Out of Sight, Out of Mind: Rural Special Education and the Limitations of the IDEA

By Lydia Turnage

In 1975, the Individuals with Disabilities Education Act (IDEA) established a substantive right to “free appropriate public education” (FAPE) for children with special needs. Since that time, the right to FAPE has primarily been defined by — and enforced through — the IDEA’s robust set of procedural safeguards and avenues for private enforcement. However, the Act’s emphasis on procedure over substance has prevented the realization of meaningful educational programming for a significant number of special needs students. This Note illustrates the fundamental tension between the IDEA’s substantive and procedural goals by contrasting the legislative and judicial vision of the IDEA with the current state of special education in rural public schools.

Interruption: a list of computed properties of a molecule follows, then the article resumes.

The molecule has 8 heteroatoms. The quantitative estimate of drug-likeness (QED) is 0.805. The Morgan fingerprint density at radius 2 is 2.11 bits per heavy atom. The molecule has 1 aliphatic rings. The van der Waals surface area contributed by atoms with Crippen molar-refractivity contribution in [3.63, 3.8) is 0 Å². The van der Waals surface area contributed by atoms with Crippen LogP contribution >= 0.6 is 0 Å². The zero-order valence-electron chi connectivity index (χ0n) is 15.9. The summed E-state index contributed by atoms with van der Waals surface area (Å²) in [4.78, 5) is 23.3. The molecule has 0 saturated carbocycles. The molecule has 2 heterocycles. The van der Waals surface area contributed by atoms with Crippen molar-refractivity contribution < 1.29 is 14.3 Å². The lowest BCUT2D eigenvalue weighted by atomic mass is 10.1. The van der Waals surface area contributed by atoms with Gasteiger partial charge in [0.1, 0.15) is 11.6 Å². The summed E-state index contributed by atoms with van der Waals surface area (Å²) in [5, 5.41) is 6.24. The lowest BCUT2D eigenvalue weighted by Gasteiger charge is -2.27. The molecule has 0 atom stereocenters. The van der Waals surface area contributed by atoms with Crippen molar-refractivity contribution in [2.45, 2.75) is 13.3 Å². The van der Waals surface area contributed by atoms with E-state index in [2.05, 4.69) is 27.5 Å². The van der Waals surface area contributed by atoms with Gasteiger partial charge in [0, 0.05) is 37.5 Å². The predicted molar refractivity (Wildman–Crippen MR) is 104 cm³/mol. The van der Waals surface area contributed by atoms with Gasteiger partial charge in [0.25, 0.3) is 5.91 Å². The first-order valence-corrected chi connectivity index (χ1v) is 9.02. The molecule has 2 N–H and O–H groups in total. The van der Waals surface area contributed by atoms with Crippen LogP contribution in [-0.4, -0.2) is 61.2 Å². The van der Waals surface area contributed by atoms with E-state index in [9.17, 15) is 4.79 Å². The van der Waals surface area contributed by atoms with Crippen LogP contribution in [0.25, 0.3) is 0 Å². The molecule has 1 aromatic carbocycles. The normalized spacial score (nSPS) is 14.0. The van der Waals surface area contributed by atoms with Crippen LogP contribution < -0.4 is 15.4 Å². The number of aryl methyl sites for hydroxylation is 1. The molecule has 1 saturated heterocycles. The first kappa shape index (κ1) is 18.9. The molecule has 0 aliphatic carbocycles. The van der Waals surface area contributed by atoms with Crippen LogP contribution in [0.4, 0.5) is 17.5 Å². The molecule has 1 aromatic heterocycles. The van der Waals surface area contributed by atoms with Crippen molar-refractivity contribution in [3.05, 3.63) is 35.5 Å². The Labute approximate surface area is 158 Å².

Part II gives a general overview of frameworks for policy implementation. Part III provides a background in the evolution of special education law, with a focus on the role that courts have played in the development of special education policy. Part IV argues against the IDEA’s proceduralist approach by demonstrating how this approach fails to account for the challenges faced by rural students at every stage of the special education process, including eligibility for special education, the formulation and enforcement of individualized education plans, and the provision of feasible alternatives to students’ initial public school placement. Finally, Part V argues that the current framework for the provision of special education should be modified to include more effective means for enforcing students’ rights and should incorporate the “inclusive schools” approach, which allows for a more substantive, collaborative, and holistic approach to providing FAPE.

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